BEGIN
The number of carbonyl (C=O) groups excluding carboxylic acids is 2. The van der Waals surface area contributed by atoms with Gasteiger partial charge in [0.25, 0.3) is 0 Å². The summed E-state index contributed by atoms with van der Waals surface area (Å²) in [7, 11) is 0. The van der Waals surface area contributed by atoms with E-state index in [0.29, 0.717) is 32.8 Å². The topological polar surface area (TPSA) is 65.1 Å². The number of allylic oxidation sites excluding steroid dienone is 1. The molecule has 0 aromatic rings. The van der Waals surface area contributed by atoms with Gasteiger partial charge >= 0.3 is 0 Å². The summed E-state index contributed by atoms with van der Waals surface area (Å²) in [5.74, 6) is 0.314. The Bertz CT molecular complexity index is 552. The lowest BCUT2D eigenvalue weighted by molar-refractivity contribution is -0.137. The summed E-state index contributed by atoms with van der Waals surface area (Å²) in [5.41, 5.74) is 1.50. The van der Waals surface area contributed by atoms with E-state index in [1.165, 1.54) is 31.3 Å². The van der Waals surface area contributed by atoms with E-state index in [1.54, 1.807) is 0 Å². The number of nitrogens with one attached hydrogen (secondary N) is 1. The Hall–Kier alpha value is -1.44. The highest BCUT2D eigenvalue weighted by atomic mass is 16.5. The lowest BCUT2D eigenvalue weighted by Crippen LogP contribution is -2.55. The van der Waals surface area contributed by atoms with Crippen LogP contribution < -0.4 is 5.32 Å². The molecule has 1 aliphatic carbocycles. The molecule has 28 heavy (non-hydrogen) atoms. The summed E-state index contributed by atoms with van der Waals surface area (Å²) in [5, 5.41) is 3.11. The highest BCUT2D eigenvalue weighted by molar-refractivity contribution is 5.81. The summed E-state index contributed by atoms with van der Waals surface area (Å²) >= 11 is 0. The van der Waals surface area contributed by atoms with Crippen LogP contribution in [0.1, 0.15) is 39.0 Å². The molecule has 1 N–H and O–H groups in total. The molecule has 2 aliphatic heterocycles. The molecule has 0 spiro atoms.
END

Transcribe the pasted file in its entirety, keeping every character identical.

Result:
The number of carbonyl (C=O) groups excluding carboxylic acids is 2. The van der Waals surface area contributed by atoms with Gasteiger partial charge in [0.25, 0.3) is 0 Å². The summed E-state index contributed by atoms with van der Waals surface area (Å²) in [7, 11) is 0. The van der Waals surface area contributed by atoms with E-state index in [0.29, 0.717) is 32.8 Å². The topological polar surface area (TPSA) is 65.1 Å². The number of allylic oxidation sites excluding steroid dienone is 1. The molecule has 0 aromatic rings. The van der Waals surface area contributed by atoms with Gasteiger partial charge >= 0.3 is 0 Å². The summed E-state index contributed by atoms with van der Waals surface area (Å²) in [5.74, 6) is 0.314. The Bertz CT molecular complexity index is 552. The lowest BCUT2D eigenvalue weighted by molar-refractivity contribution is -0.137. The summed E-state index contributed by atoms with van der Waals surface area (Å²) in [5.41, 5.74) is 1.50. The van der Waals surface area contributed by atoms with E-state index in [1.165, 1.54) is 31.3 Å². The van der Waals surface area contributed by atoms with E-state index in [1.54, 1.807) is 0 Å². The number of nitrogens with one attached hydrogen (secondary N) is 1. The Hall–Kier alpha value is -1.44. The highest BCUT2D eigenvalue weighted by atomic mass is 16.5. The lowest BCUT2D eigenvalue weighted by Crippen LogP contribution is -2.55. The van der Waals surface area contributed by atoms with Crippen LogP contribution < -0.4 is 5.32 Å². The molecule has 1 aliphatic carbocycles. The molecule has 28 heavy (non-hydrogen) atoms. The summed E-state index contributed by atoms with van der Waals surface area (Å²) in [5, 5.41) is 3.11. The highest BCUT2D eigenvalue weighted by molar-refractivity contribution is 5.81. The summed E-state index contributed by atoms with van der Waals surface area (Å²) >= 11 is 0. The van der Waals surface area contributed by atoms with Crippen LogP contribution in [0.1, 0.15) is 39.0 Å². The molecule has 1 N–H and O–H groups in total. The molecule has 2 aliphatic heterocycles. The molecule has 0 spiro atoms.